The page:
I promise I’ll get back to musings on southern style but for a moment I’d like to share photos of what I did on my winter vacation. Before Katrina my husband and I visited the Grand Canyon once a year until the time we moved to Arizona. We even took a working vacation in 2003 and spent 3 months working for Xanterra at the restaurants on the rim. In 2004 we got married at Havasupai so clearly the Grand Canyon is a special place for us.
I’ve stood in front of this sign at the trail head more times than I can remember but have never taken a picture. We hiked to Phantom Ranch, my favorite place in the world besides New Orleans. Note the drop in elevation from the trailhead to the river. That is a #$!@ on your knees on the way down and a %$#@! of a climb on the way out. Imagine being on a treadmill at the highest incline for 7.1 miles and subtract the ability to get off.
Speaking of steepness check out that trail! We trudged through ice and snow for about 1/2 of the hike in. Some might call me crazy but I actually enjoy this and nothing makes you appreciate walking on flat, dry ground than a steep walk through the snow.
Sis and I at Cedar Ridge.
The bottom of the canyon looks quite different from the top. This was taken standing on a little bridge next to the Bright Angel campgrounds. The large bridge in the background is the black bridge.
My sister and I both got the memo about black North Face jackets and gray Target yoga pants. We didn’t even realize we were outfit twins until the second day. How dorky.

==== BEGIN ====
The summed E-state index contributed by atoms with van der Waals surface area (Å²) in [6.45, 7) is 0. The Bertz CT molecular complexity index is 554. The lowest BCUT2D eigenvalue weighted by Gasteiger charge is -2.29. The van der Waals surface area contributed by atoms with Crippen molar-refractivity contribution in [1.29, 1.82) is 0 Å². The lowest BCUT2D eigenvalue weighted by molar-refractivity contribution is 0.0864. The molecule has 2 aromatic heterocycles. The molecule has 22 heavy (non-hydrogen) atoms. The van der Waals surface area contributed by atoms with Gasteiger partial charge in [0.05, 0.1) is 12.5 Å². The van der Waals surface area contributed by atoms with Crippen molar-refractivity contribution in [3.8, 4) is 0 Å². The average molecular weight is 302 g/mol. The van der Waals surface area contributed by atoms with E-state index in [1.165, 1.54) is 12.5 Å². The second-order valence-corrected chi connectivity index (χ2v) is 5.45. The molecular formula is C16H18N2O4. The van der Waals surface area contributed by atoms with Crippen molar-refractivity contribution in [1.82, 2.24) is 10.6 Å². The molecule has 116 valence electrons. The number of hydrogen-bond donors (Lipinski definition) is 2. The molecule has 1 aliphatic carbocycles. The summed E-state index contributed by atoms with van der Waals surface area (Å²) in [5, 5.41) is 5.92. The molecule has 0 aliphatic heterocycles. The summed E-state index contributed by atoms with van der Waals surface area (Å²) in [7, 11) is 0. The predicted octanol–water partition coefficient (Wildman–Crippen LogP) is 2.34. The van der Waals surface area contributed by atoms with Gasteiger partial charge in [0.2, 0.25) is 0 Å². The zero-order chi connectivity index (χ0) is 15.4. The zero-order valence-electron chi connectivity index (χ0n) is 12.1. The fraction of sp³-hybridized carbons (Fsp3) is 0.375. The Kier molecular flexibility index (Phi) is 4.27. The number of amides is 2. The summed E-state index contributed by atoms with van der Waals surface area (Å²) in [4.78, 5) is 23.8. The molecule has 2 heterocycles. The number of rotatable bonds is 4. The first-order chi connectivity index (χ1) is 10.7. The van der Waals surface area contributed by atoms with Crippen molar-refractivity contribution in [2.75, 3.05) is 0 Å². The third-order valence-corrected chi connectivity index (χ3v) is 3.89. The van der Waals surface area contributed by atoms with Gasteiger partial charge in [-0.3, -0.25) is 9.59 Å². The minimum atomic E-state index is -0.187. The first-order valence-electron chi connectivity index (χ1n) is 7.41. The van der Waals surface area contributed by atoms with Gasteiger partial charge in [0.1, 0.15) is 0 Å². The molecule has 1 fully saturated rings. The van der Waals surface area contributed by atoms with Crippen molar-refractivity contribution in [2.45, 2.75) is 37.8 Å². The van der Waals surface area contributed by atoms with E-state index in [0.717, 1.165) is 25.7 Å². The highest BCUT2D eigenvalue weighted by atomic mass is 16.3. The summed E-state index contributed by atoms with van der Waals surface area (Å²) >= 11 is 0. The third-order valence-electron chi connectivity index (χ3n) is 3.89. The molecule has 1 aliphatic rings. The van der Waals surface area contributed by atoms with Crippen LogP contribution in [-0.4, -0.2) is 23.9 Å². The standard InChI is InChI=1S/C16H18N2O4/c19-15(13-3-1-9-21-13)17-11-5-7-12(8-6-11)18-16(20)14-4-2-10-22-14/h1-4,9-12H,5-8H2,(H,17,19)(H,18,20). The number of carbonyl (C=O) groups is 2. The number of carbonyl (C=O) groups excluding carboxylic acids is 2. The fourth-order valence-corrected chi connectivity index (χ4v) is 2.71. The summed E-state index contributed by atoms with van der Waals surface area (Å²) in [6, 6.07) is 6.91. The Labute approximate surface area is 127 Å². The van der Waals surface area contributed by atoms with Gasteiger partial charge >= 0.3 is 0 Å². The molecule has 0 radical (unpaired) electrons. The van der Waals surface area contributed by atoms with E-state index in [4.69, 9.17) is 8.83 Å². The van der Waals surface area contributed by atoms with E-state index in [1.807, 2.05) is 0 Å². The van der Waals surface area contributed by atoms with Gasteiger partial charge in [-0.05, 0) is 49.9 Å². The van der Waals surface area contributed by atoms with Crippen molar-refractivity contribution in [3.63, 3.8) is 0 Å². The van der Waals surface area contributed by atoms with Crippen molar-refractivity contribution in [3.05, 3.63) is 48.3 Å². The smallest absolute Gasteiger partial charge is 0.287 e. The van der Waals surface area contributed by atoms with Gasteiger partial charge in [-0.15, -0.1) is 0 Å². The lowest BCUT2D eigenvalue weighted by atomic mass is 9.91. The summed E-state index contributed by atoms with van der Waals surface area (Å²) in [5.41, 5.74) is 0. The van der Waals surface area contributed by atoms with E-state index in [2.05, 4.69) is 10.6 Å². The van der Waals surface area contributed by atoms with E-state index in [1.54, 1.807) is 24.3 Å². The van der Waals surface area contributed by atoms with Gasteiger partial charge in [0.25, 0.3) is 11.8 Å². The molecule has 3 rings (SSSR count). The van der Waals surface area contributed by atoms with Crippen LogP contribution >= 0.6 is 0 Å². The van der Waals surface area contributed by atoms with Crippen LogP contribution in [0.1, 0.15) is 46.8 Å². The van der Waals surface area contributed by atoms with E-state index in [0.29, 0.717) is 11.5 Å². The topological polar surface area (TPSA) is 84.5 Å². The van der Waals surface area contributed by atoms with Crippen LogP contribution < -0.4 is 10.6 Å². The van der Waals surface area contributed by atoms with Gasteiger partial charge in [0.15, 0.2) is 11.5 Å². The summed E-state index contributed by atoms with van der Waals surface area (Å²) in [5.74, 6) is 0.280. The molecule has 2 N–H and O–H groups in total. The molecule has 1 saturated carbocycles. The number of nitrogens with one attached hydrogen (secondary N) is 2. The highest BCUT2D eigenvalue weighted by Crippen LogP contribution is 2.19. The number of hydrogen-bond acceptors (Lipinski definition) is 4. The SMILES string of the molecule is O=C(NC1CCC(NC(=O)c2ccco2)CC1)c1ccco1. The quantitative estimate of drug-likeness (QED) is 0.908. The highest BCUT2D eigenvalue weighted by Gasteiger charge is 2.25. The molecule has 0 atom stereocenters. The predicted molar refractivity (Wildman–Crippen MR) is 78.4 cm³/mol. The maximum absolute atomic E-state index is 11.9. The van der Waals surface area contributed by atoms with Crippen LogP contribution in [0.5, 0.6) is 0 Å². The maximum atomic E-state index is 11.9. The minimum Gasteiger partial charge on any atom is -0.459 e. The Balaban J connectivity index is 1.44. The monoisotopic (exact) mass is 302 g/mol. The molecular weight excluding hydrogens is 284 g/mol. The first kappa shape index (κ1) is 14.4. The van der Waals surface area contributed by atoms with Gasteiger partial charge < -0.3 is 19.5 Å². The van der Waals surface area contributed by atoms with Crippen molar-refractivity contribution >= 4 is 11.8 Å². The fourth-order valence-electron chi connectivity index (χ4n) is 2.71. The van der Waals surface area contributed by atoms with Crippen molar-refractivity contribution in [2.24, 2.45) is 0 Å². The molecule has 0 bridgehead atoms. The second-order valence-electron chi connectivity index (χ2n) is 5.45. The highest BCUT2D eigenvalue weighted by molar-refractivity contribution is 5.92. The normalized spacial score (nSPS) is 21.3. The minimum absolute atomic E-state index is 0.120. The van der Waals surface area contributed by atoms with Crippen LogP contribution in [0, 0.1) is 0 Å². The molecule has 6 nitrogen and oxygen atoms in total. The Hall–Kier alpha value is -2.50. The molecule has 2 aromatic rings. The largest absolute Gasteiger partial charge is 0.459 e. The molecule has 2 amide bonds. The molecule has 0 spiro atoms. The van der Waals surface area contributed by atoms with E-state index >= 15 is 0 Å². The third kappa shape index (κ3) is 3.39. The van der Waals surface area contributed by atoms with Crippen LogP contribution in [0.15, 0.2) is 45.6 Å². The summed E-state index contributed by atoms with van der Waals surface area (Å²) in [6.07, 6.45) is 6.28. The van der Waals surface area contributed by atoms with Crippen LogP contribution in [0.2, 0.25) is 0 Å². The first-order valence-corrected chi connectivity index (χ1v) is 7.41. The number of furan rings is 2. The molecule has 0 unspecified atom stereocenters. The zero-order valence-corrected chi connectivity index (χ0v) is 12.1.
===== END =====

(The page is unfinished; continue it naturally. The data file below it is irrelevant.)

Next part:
Here I am getting ready to hike out after spending 3 nights at the bottom.
If you are interested in planning your own Phantom Ranch trip I highly recommend scoping out Hit the Trail, a comprehensive guide about hiking in the Grand Canyon. I’ll leave you with a few quick tips.
- Know what you are getting into. Canyon hiking is like climbing a backwards mountain. While the descent might seem easy at first remember you have to take the same way back up. Everything in the Grand Canyon is steep but some trails are harder than others. The descent is harder on your body but the ascent will really get your heart racing.
- Be prepared. I really can’t say this enough. You never know what the weather will be like or if you will get injured. Bring plenty of water, snacks, sunscreen, and appropriate clothing. If you really want a lesson in what not to do Over the Edge: Death in the Grand Canyon is a good start.
- Be aware. How close is that edge? Is that a branch lying across the trail or a rattlesnake? What’s that big horn sheep doing over there?
- Don’t be the $#@!^%#@! that feeds the wildlife. Don’t take anything that isn’t yours and hike out all of your trash.
- But most importantly have fun! You are here to experience one of the natural wonders of the world. Take lots of pictures, attend a ranger program, soak in the sights, and just sit back and comprehend how incredible your surroundings are.
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